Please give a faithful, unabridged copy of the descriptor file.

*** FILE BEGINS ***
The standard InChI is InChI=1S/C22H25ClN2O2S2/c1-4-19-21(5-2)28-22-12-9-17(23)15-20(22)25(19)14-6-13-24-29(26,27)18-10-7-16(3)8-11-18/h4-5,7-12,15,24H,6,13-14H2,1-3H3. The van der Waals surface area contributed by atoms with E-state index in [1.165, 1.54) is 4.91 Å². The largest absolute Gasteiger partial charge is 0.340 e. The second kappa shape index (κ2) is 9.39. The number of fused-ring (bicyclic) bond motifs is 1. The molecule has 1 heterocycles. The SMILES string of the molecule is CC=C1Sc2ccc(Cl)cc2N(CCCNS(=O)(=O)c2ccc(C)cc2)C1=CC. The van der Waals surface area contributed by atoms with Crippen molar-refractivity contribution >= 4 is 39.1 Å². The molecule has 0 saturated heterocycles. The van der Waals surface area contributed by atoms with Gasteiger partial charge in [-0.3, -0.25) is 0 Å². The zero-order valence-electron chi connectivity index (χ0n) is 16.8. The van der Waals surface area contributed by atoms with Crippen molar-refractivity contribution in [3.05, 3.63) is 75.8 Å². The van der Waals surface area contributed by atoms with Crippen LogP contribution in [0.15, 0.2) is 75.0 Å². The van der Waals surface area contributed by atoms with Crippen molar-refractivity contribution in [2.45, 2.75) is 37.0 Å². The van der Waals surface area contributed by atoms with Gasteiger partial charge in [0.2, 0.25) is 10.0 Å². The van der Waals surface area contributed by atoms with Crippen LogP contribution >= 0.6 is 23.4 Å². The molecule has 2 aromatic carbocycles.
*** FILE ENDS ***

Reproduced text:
The standard InChI is InChI=1S/C22H25ClN2O2S2/c1-4-19-21(5-2)28-22-12-9-17(23)15-20(22)25(19)14-6-13-24-29(26,27)18-10-7-16(3)8-11-18/h4-5,7-12,15,24H,6,13-14H2,1-3H3. The van der Waals surface area contributed by atoms with E-state index in [1.165, 1.54) is 4.91 Å². The largest absolute Gasteiger partial charge is 0.340 e. The second kappa shape index (κ2) is 9.39. The number of fused-ring (bicyclic) bond motifs is 1. The molecule has 1 heterocycles. The SMILES string of the molecule is CC=C1Sc2ccc(Cl)cc2N(CCCNS(=O)(=O)c2ccc(C)cc2)C1=CC. The van der Waals surface area contributed by atoms with Crippen molar-refractivity contribution >= 4 is 39.1 Å². The molecule has 0 saturated heterocycles. The van der Waals surface area contributed by atoms with Gasteiger partial charge in [-0.3, -0.25) is 0 Å². The zero-order valence-electron chi connectivity index (χ0n) is 16.8. The van der Waals surface area contributed by atoms with Crippen molar-refractivity contribution in [3.05, 3.63) is 75.8 Å². The van der Waals surface area contributed by atoms with Crippen LogP contribution in [0.15, 0.2) is 75.0 Å². The van der Waals surface area contributed by atoms with Crippen molar-refractivity contribution in [2.45, 2.75) is 37.0 Å². The van der Waals surface area contributed by atoms with Gasteiger partial charge in [0.2, 0.25) is 10.0 Å². The van der Waals surface area contributed by atoms with Crippen LogP contribution >= 0.6 is 23.4 Å². The molecule has 2 aromatic carbocycles.